- Which job in the book seemed the most fun to you? Why?
- In the story, what did we learn about where George’s mom goes to work? Who do you think she helps in her job? How did you figure that out?
- In the movie, what kinds of workers did the kids pass when they were walking down the street? What were they doing?
- At the zoo, did you see any people working? What kind of work did they do? What looked fun? What do you think you’d enjoy?
In the Explore Careers pages on the HirePaths website, we’ve provided activities parents can do in Kansas to explore various industries. Click on each of the nine industry categories for a list of ideas for this age group and older. Here’s an example.
Check out this blog for some great book titles you might want to suggest for early readers: Exploring Careers Through Summer Reading: Suggestions for Early Childhood, Ages 3-9.
Intermediate Years (4-8 grades)
In upper elementary and middle school, educators are being encouraged to work career exploration more regularly into the classroom. Likewise, these are key years for parents to encourage active research about different possibilities. Some kids will begin self-study at this age and start acquiring skills on their own — YouTube, books and basic career and technical education (CTE) courses often can be a launchpad for kids to start tinkering.
These are great years for kids to start working around the house or taking small jobs from friends or family members as a way to earn money. Whether that’s helping with yard or housework, babysitting, watering plants, walking dogs or picking up mail while a neighbor is on vacation, there are great opportunities to learn to be responsible to an employer and follow the directions of others.
In middle school, your child will probably start hearing the term IPS — Individual Plan of Study. Thinking ahead about what types of skills courses they want to try out through electives in middle and high school will help them make sure they have enough time to work those courses — and any prerequisites or advanced courses — into their schedules.
Here are several activities you can explore together with your middle-grade children — or you can encourage them to do independent research about their future possibilities!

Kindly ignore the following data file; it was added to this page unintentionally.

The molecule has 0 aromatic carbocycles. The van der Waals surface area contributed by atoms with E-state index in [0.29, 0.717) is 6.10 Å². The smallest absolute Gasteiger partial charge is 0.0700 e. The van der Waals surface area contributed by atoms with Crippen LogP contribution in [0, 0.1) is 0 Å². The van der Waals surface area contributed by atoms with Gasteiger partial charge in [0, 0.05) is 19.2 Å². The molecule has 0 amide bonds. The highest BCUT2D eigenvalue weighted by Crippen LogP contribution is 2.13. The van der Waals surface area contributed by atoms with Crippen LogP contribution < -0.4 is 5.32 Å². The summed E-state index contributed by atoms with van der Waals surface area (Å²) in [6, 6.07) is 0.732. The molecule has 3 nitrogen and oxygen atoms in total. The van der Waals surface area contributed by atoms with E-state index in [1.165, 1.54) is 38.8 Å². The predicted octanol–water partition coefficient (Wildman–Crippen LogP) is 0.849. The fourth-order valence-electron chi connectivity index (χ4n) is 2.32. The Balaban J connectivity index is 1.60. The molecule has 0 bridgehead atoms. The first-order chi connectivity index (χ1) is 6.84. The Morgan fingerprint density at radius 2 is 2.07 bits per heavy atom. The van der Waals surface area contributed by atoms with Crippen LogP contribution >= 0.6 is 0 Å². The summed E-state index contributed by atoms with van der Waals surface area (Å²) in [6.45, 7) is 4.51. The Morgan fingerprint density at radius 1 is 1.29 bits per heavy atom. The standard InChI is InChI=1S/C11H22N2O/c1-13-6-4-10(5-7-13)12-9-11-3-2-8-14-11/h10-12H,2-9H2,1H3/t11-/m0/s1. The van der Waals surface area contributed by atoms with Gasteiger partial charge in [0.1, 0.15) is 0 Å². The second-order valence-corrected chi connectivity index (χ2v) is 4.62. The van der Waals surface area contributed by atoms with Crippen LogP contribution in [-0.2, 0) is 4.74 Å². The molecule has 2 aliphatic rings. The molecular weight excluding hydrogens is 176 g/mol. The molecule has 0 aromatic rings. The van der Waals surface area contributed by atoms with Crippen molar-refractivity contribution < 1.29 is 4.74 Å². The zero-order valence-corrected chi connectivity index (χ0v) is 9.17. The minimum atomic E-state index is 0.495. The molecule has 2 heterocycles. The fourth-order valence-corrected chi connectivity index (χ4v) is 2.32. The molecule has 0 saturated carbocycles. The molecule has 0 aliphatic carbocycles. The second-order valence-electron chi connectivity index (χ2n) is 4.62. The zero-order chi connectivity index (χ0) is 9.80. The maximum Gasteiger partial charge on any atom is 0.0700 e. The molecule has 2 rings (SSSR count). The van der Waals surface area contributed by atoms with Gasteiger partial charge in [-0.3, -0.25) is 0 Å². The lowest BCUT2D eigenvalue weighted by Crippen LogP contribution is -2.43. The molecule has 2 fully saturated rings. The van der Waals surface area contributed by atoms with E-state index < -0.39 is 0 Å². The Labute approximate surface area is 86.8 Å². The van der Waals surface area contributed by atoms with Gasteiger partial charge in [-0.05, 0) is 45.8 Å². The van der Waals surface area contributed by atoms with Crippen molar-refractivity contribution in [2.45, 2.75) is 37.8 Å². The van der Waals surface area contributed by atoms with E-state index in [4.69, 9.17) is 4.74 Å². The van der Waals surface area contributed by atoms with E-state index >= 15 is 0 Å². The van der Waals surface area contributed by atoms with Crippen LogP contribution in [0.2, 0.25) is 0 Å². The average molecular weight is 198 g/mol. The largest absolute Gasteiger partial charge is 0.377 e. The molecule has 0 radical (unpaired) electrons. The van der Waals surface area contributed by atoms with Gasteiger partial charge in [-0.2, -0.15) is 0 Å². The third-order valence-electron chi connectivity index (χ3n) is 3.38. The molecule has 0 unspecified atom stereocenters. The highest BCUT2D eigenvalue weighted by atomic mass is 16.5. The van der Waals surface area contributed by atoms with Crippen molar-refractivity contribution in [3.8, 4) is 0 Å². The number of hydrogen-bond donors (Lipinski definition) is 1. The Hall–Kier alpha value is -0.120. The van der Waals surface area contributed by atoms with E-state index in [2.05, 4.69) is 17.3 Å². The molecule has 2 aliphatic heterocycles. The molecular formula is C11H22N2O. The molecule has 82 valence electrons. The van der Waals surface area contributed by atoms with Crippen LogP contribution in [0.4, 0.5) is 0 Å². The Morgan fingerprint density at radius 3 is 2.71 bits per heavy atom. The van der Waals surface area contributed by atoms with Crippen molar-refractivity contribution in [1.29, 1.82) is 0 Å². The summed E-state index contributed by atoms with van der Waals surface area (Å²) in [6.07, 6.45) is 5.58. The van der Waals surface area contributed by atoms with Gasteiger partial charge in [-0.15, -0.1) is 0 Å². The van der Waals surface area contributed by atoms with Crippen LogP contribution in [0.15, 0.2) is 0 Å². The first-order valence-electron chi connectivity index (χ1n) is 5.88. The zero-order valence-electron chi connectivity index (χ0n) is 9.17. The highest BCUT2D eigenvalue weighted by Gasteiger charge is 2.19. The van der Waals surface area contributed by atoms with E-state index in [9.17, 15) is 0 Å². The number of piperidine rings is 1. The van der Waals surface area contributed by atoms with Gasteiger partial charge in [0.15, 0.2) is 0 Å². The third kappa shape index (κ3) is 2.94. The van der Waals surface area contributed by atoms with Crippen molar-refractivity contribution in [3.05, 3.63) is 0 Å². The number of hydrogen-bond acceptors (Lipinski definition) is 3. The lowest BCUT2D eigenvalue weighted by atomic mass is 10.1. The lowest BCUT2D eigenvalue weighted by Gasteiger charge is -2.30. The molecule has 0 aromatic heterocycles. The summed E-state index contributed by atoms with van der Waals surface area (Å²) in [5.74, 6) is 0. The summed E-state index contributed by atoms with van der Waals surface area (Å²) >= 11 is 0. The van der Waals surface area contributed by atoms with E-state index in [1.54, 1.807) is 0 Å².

- Watch our Cool Careers videos as a family, and then follow up with a conversation about different types of jobs they’d like to learn more about and try themselves.
- Organize job shadow experiences for your kid to see firsthand what different jobs are like. Tap into friends, your kids’ friends’ parents and your family members for possible careers they could observe. Consider swapping kids with another parent — you take their kid to work and they take yours! Make sure you talk about what they witnessed afterwards.
- Together, set aside time to take career quizzes and personality assessments, and then look for online content about the fields the software recommends.
- Encourage your child to get a paying job from someone other than you — a neighbor, friend or family member would be great — to learn important soft skills such as showing up on time, doing the work assigned with a good attitude and meeting deadlines.
- When you are out and about as a family, make conversation with people in different jobs and ask them why they like their job or how they learned their skills so your child can hear the answers firsthand — and maybe ask their own follow-up questions.
- Suggest to your child they take a CTE course in middle school such as a business, technology, cooking or shop course. This is a great way to get a taste for what these types of courses will be like in high school.
- Encourage your child to try a volunteer experience in your community — such as at your public library, hospital or a retirement community — to see what it’s like to have a job, conform to a schedule, follow instructions and learn from adults who aren’t their parents or teachers.
- Challenge your child to participate in local STEM clubs, activities, and courses in the summers, at school or during their free time. These are great way to get a taste of real science, technology, engineering and math-based careers.
- Look for online activities your child can do to try out STEM skills at home. There a lot of online resources with age-appropriate ideas. Here's one geared toward middle school students.
- It’s important at this age to keep encouraging your child to read. Here are some great books that will help middle readers explore careers and practice their comprehension skills.
With pre-teens and adolescents, it’s important to look for cues if your child wants you to be a big part of their exploration process, or if they want to do their research independently and share with you what they find. Either option is ok! Their interest in you being a part of their journey will come and go as they mature and grow more comfortable with the research process. Take cues from them and learn how they respond best to your suggestions.
Choosing a career is a big choice and can have huge financial repercussions — but it is not a decision set in stone. Most people change careers multiple times in their lifetimes. The best way to start the journey is for your child to know you’ll always be there to support them regardless of which path they choose first.
Want to jumpstart career exploration in your house this summer? Check out 100+ Ideas You Can Do at Home to Explore Careers with Your Kids!